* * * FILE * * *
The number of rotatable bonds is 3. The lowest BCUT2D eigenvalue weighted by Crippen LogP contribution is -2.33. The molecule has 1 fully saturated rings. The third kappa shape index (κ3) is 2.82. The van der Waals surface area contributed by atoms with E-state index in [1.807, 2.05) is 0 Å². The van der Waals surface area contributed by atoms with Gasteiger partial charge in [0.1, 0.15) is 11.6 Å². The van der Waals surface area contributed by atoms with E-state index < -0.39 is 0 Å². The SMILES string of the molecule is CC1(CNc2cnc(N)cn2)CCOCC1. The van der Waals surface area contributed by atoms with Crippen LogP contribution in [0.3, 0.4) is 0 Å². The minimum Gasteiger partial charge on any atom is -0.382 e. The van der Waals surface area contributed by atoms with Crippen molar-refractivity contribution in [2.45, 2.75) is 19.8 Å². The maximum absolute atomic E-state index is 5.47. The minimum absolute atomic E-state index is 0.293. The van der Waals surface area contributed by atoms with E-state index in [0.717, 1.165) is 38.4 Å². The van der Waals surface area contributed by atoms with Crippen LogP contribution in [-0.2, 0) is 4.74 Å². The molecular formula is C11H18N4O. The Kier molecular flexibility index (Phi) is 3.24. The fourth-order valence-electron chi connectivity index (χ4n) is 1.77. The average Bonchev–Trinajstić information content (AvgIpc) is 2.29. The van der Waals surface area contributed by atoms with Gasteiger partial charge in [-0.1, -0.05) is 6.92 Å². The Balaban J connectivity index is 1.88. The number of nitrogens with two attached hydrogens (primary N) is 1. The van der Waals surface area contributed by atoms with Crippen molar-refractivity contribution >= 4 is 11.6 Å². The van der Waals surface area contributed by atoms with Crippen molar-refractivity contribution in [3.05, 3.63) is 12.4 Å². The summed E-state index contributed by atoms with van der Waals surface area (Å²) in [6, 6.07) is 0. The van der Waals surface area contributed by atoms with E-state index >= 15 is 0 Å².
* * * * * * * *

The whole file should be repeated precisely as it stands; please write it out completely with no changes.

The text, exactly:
The number of rotatable bonds is 3. The lowest BCUT2D eigenvalue weighted by Crippen LogP contribution is -2.33. The molecule has 1 fully saturated rings. The third kappa shape index (κ3) is 2.82. The van der Waals surface area contributed by atoms with E-state index in [1.807, 2.05) is 0 Å². The van der Waals surface area contributed by atoms with Gasteiger partial charge in [0.1, 0.15) is 11.6 Å². The van der Waals surface area contributed by atoms with E-state index < -0.39 is 0 Å². The SMILES string of the molecule is CC1(CNc2cnc(N)cn2)CCOCC1. The van der Waals surface area contributed by atoms with Crippen LogP contribution in [0.3, 0.4) is 0 Å². The minimum Gasteiger partial charge on any atom is -0.382 e. The van der Waals surface area contributed by atoms with Crippen molar-refractivity contribution in [2.45, 2.75) is 19.8 Å². The maximum absolute atomic E-state index is 5.47. The minimum absolute atomic E-state index is 0.293. The van der Waals surface area contributed by atoms with E-state index in [0.717, 1.165) is 38.4 Å². The van der Waals surface area contributed by atoms with Crippen LogP contribution in [-0.2, 0) is 4.74 Å². The molecular formula is C11H18N4O. The Kier molecular flexibility index (Phi) is 3.24. The fourth-order valence-electron chi connectivity index (χ4n) is 1.77. The average Bonchev–Trinajstić information content (AvgIpc) is 2.29. The van der Waals surface area contributed by atoms with Gasteiger partial charge in [-0.1, -0.05) is 6.92 Å². The Balaban J connectivity index is 1.88. The number of nitrogens with two attached hydrogens (primary N) is 1. The van der Waals surface area contributed by atoms with Crippen molar-refractivity contribution >= 4 is 11.6 Å². The van der Waals surface area contributed by atoms with Crippen molar-refractivity contribution in [3.05, 3.63) is 12.4 Å². The summed E-state index contributed by atoms with van der Waals surface area (Å²) in [6, 6.07) is 0. The van der Waals surface area contributed by atoms with E-state index >= 15 is 0 Å².